Five Billion Years of Solitude

Five Billion Years of Solitude

The Search for Life Among the Stars

Book - 2013
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'Most times when I gazed up at the night sky, I would wonder what those planets might look like. Would they be like Earth? Would they have oceans and mountains, coral reefs and grasslands? Would they have cities and farms, computers and radios, telescopes and starships? Would creatures there live and die as we did? Would they be lonely?'

For 4.6 billion years our living planet has been alone in a vast and silent universe. But soon, Earth's isolation could come to an end. Over the past two decades, astronomers have discovered thousands of planets orbiting other stars. Some of these exoplanets may be mirror images of our own world. And more are being found all the time.

Yet as the pace of discovery quickens, an answer to the universe's greatest riddle still remains just out of reach- Is the great silence and emptiness of the cosmos a sign that we and are our world are somehow singular, special, and profoundly alone, or does it just mean that we're looking for life in all the wrong places? As star-gazing scientists come closer to learning the truth, their insights are proving ever more crucial to understanding life's intricate mysteries and possibilities right here on Earth.

Science journalist Lee Billings explores the past and future of the 'exoplanet boom' through in-depth reporting and interviews with the astronomers and planetary scientists at its forefront. He recounts the stories behind their world-changing discoveries and captures the pivotal moments that drove them forward in their historic search for the first habitable planets beyond our solar system. Billings brings readers close to a wide range of fascinating characters, such as-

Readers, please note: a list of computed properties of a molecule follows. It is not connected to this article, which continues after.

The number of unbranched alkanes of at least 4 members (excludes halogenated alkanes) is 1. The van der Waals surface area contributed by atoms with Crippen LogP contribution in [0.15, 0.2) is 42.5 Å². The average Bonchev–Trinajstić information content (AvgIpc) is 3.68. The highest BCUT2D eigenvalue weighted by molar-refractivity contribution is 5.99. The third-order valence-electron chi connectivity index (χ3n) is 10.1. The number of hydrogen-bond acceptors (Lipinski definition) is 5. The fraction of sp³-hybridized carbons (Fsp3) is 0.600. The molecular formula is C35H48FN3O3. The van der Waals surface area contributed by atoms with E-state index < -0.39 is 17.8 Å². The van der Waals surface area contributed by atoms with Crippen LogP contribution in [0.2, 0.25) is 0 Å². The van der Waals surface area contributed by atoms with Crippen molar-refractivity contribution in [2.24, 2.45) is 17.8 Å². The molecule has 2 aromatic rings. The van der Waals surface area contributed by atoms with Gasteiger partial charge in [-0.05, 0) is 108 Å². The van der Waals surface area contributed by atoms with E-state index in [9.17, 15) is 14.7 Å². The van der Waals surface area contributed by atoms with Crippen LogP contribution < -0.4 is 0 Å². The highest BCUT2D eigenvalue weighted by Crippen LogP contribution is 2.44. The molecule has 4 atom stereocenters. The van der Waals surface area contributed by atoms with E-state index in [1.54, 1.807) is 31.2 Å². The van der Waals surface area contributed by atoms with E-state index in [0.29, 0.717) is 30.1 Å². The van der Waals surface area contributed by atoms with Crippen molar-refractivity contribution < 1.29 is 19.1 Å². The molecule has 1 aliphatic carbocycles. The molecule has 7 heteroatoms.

Frank Drake , a pioneer who has used the world's greatest radio telescopes to conduct the first searches for extraterrestrial intelligence and to transmit a message to the stars so powerful that it briefly outshone our Sun. Jim Kasting , a mild-mannered former NASA scientist whose research into the Earth's atmosphere and climate reveals the deepest foundations of life on our planet, foretells the end of life on Earth in the distant future, and guides the planet hunters in their search for alien life. Sara Seager , a visionary and iron-willed MIT professor who dreams of escaping the solar system and building the giant space telescopes required to discover and study life-bearing planets around hundreds of the sun's neighboring stars.

Through these and other captivating tales, Billings traces the triumphs, tragedies, and betrayals of the extraordinary men and women seeking life among the stars. In spite of insufficient funding, clashing opinions, and the failings of some of our world's most prominent and powerful scientific organizations, these planet hunters will not rest until they find the meaning of life in the infinite depths of space. Billings emphasizes that the heroic quest for other Earth-like planets is not only a scientific pursuit, but also a reflection of our own culture's timeless hopes and fears.